home on a hillside

HOME ON A HILSIDE

Your apartment is on the outer slope of a hollow pyramid.
Because you’re on a slope, your front terrace is open to the sky.
Don’t be fooled by all the greenery – you have a fabulous, uninterrupted view.
The building is surrounded by a belt of parkland,
then, farther out, local market gardens for fresh fruit and veg.

And inside... a few steps away...
shops, offices, restaurants, cultural and recreational facilities.

And compared to a regular, on-the-ground town of similar population,
with its miles of roads to keep up and underground pipes to break,
the town’s “overheads” are pretty small.

Why not stop by for a visit?


Welcome to our Guided Tour


The low-floor railcar
moves smoothly through the countryside, sharing with walkers and cyclists one of Britain's many disused railway lines, now brought back into service. The seats are comfortable, the windows large. The vehicle is powered by a hybrid natural-gas/electric engine for minimal pollution and fuel usage, the latter further improved by the ability to benefit from regenerative braking. The train is one of several radial lines connecting villages with towns and ultimately with its central city. The stations themselves are generally in the form of a quadrangle, the station platform being on one side of a piazza-like square which with its café, convenience store, post office and perhaps a few hotel rooms forms the hub of the village, new residential development having been concentrated around the station.

The train is presently approaching one of the new hilltowns, but there is little sign of habitation or commercial activity. Where is the town, the rows of suburban houses, the edge-of-town shopping malls? Front-seat passengers see only a green, pyramid-shaped hill some 300 feet high. Only the glass pyramid glinting in the sun at its top dramatically signals habitation, rather like the tall cathedral spire of an old English market town.

The style of this hilltown is deliberately “organic”, its slopes planted with trees and plant life so that it always molds into the natural habitat as unobtrusively as possible. And yet this particular pyramid hilltown is home to some 10,000 inhabitants.

Despite its deceptive covering of greenery this gently sloping hill is not a creation of Nature but a complete, self-contained town built as an artificial hill, its outer slopes covered with terraced garden homes, with shops, manufacturing and processing plants and a full range of cultural facilities contained within its structure. Nor is it a small construction. The “hill” is half a mile wide at its base and inside the hollow centre is a huge atrium 1200 feet across, lit by natural light through the pyramid glass roof at its apex.

The train now dives underground so as not to intrude on the town's views and surrounding park amenities. The tunnel is not dull or boring however, for the natural surface has been cut smooth from the natural rock and finished to a high polish then stabilized with a clear diamond-crystal lining which enhances the beauty of the original natural veins and patterns. The tunnel is softly and evenly illuminated as the vehicle passes through, often with some special geological feature highlighted.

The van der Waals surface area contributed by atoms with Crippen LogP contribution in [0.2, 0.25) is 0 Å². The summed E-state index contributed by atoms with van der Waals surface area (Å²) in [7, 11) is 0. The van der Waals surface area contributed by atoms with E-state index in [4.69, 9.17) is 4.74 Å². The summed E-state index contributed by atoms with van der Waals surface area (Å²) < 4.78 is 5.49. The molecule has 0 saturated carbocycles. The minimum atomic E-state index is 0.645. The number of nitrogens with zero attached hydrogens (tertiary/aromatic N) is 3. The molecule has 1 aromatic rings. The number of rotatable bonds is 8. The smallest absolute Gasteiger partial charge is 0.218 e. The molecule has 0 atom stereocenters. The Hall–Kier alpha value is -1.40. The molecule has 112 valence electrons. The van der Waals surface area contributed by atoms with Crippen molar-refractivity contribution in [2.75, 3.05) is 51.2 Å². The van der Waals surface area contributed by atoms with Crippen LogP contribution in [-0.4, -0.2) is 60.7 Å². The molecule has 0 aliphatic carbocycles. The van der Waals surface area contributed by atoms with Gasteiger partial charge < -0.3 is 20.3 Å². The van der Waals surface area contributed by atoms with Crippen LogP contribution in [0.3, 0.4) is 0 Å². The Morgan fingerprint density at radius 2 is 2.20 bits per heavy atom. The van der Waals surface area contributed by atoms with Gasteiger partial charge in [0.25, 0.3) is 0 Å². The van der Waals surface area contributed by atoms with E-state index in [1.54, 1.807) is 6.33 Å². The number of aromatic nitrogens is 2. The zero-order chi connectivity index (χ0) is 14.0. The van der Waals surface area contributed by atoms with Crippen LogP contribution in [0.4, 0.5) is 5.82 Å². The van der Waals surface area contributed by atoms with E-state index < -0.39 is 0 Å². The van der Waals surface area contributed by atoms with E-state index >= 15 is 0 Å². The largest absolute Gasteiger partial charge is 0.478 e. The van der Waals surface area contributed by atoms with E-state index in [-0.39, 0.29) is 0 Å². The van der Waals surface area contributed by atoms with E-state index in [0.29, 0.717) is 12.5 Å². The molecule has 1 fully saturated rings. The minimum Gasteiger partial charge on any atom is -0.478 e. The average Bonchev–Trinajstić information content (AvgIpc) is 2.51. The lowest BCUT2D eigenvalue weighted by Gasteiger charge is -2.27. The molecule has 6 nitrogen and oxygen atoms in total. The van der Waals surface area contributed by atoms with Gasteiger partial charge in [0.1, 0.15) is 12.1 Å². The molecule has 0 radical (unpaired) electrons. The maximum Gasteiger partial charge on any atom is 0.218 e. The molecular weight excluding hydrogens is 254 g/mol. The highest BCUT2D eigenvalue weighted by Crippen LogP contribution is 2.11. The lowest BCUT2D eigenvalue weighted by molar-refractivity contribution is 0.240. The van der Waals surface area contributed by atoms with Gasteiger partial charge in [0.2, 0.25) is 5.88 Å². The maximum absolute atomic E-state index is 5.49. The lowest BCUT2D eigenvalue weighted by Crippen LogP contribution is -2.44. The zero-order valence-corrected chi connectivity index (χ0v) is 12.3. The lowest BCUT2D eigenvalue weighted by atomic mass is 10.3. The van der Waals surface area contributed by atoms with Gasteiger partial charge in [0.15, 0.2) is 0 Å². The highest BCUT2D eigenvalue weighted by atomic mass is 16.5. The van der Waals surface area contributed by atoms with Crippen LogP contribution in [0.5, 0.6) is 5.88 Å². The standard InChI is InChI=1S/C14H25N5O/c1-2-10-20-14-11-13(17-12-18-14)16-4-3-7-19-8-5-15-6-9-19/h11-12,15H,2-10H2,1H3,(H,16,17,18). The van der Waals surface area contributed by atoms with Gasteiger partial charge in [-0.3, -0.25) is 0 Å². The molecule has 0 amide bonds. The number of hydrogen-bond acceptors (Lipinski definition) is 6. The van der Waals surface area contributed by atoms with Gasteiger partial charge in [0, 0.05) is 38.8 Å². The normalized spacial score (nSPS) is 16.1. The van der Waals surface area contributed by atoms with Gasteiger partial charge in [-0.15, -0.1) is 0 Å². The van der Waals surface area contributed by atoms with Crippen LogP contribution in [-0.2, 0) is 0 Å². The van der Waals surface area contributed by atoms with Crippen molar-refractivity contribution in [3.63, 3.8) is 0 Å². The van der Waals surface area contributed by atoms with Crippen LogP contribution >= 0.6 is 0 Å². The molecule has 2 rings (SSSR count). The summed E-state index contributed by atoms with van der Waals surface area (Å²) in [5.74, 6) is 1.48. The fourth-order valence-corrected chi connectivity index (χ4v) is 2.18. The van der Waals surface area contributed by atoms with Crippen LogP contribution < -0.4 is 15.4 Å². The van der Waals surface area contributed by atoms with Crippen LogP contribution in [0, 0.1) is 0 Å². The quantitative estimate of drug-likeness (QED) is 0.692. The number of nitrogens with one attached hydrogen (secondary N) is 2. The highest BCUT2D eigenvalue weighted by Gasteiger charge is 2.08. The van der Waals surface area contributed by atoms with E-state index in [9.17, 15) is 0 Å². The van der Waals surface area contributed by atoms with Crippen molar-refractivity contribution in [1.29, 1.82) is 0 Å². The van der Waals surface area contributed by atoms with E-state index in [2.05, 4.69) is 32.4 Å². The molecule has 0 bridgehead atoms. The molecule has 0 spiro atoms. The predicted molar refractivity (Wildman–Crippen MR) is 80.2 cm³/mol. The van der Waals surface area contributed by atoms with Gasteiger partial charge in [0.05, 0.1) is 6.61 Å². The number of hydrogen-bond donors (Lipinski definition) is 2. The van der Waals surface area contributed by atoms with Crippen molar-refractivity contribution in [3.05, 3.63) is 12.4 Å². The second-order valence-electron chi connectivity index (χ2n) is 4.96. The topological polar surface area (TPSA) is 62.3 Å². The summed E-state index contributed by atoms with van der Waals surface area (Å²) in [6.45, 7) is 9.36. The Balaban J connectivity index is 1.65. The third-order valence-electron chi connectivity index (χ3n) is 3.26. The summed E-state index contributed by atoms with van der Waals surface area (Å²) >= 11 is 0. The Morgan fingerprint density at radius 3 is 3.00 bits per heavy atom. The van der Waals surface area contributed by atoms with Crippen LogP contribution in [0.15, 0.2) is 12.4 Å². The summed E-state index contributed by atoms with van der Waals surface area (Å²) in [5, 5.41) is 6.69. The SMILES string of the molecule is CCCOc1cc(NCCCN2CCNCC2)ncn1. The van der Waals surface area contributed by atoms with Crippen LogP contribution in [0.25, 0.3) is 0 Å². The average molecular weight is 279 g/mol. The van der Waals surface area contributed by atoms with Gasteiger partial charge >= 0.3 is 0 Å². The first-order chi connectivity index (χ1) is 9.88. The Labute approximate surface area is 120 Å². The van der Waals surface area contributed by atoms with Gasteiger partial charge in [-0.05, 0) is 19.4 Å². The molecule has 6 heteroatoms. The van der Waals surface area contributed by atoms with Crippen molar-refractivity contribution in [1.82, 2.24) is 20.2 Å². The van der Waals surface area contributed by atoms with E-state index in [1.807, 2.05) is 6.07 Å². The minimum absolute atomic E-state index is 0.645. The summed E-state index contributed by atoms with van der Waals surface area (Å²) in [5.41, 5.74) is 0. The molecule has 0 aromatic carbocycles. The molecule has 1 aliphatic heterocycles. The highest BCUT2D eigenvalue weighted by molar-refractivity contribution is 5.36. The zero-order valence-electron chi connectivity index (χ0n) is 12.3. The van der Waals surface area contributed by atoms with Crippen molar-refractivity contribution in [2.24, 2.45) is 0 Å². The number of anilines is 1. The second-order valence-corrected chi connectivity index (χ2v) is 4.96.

The train draws into a platform, situated in fact one level below the central atrium or core of the hilltown. Glass elevators in the centre of the platform take passengers up to the “town centre”, the Atrium Concourse.


The hilltown concept
is compact; it occupies a small “footprint”, its greenery-covered slopes make a minimal impact on the surrounding countryside, the immediate proximity of home and commercial facilities requires zero transportation, and its energy-usage represents only a fraction of that consumed by a spread-out town of similar population. But its advantages go much farther than technical or environmental statistics. The hillside home can provide every resident with three features dear to the hearts of Estate Agents: privacy, an uninterrupted countryside view, and vertical airspace for a garden terrace.

Privacy and peace are assured by the basic layout of homes and method of access, which places street passageways behind, rather than in front of the individual hillside residences. There are indeed a few outside “ring” walkways where people can take a stroll and enjoy the views, and some residents choose to live facing these outer walkways. But the majority enjoy their own unobstructed, totally private terrace and view, with their indoor access “street” behind them.

Once inside their homes, residents have complete frontal privacy, with privacy between next-door neighbours on the garden-terraces assured by planted sloping dividing walls on either side.

The second essential in a home, enjoyed by all hilltown residents, is the unobstructed view from their hillside garden terraces over miles of countryside, with its rolling hills and streams, clumps of woodland, and perhaps just the occasional glimpse of a village church spire or farm house.

The third essential is vertical airspace. The slopes of the artificial hills provide for every home a terrace garden open to the sky – as opposed to a high-rise apartment balcony which is open only to the front and perhaps the sides, with vertigo-views to the ground below! The generously-sized terraces are warm and sheltered miniature gardens, ideal for relaxing or for warm summer evening meals.

Since the terraces are sheltered, residents are able to grow plants and flowers that are even more exotic than those in the surrounding parks or public gardens. Terraces are generally paved in varied finishes and colours simulating natural stone, with ample space for seating and dining; large terracotta plant pots containing flowers or perhaps small fruiting trees will often be arranged on the paved surface, with more permanent flower beds built-in along the side walls.